Elizabeth Johns, Physical Oceanography Division, Atlantic Oceanographic and Meteorological Laboratory, National Oceanic and Atmospheric Administration, Miami, FL, USA
Mine has been an unusual career path, and I hope my story will encourage others to take “the road less traveled” (to quote the poet Robert Frost) and not be afraid of changing direction as one’s life evolves.
Having graduated from Mount Holyoke College in 1976 with a B.A. in English literature, my plan, although then vague, was to become an environmental lawyer. Serendipitously, I happened upon a small brochure entitled Careers in Oceanography. By the time I finished reading the brochure, I found myself seriously considering the field of environmental science instead of environmental law, and marine science in particular.
I was the recipient of a fellowship from the National Science Foundation, which covered my first three years at the University of Rhode Island (URI).There, I found that my primary interest was observational physical oceanography, and I enjoyed the challenge of pursuing my Ph.D. work on Gulf Stream dynamics at URI under the guidance of Drs. Randy Watts and Tom Rossby.
It was also there that I met my future husband, Bill Johns, another physical oceanography student.
Bill and I each defended our dissertations in December 1984, and relocated to the University of Miami (UM) as postdocs. A year later, Bill joined the UM faculty, and I accepted my present position as a physical oceanographer with NOAA/AOML, doing “blue water” studies of North Atlantic western boundary currents with Dr. Bob Molinari. Life quickly became very full for me, as Bill and I became the parents of three children in less than five years while simultaneously trying to establish ourselves in our careers.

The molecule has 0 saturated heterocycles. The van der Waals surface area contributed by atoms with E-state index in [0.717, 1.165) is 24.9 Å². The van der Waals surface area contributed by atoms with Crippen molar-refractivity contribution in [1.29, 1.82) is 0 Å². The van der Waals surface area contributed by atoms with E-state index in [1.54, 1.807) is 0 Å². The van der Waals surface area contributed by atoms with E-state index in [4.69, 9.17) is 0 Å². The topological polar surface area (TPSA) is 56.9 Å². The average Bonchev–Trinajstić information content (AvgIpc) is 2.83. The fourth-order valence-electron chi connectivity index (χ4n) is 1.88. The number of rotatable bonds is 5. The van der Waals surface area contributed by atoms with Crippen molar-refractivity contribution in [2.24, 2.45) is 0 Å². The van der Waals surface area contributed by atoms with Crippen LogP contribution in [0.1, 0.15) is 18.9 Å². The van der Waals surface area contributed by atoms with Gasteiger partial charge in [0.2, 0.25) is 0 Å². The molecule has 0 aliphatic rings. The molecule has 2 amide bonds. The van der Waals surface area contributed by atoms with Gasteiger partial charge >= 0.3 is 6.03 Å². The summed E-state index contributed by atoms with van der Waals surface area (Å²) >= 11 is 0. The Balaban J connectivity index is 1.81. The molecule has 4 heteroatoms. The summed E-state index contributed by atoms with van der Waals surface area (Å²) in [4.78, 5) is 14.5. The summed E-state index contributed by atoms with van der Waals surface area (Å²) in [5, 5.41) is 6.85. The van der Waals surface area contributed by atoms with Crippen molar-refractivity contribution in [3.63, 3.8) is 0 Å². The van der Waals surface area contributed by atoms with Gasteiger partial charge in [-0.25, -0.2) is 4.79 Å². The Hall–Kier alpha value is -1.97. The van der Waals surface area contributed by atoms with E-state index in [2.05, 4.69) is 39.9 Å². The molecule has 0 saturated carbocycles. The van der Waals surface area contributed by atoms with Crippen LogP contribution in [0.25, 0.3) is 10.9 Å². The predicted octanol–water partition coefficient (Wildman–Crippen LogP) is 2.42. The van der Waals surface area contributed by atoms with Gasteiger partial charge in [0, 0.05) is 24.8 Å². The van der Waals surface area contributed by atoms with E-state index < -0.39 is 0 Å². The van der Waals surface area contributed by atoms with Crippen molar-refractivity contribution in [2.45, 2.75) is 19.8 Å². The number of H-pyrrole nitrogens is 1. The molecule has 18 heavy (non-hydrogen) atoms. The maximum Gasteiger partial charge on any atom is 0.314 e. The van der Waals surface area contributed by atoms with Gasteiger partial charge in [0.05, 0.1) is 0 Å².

By the time our third child was born, I realized that in order for me to balance the needs of my family and my career, something would have to give. I changed to part-time status with NOAA, although at the time this seemed somewhat risky in terms of professional credibility. I have now resumed a fulltime work schedule, and looking back I do not feel that my part-time years have hindered my professional standing. This is likely due to the positive changes in attitudes regarding the work/family balance that have occurred in our profession over the past two decades.
In 1995, after careful consideration, I returned to my original plan of doing environmentally oriented oceanographic research. I am presently studying the coastal waters and ecosystems of South Florida in collaboration with Drs. Peter Ortner (AOML) and Tom Lee (UM), and biologists and fisheries scientists, with particular emphasis on predicting the effects of the Everglades Restoration on Florida Bay, Biscayne Bay, and the waters of the Florida Keys. One of our highest research priorities is to develop a realtime network of physical and water quality sensors for the region. We also strive to make our scientific results accessible and relevant to resource managers so that our efforts can provide aid in their decision-making. This type of research is extremely rewarding for me. At last I feel that I have found my “niche,” and the right balance between my personal and professional life.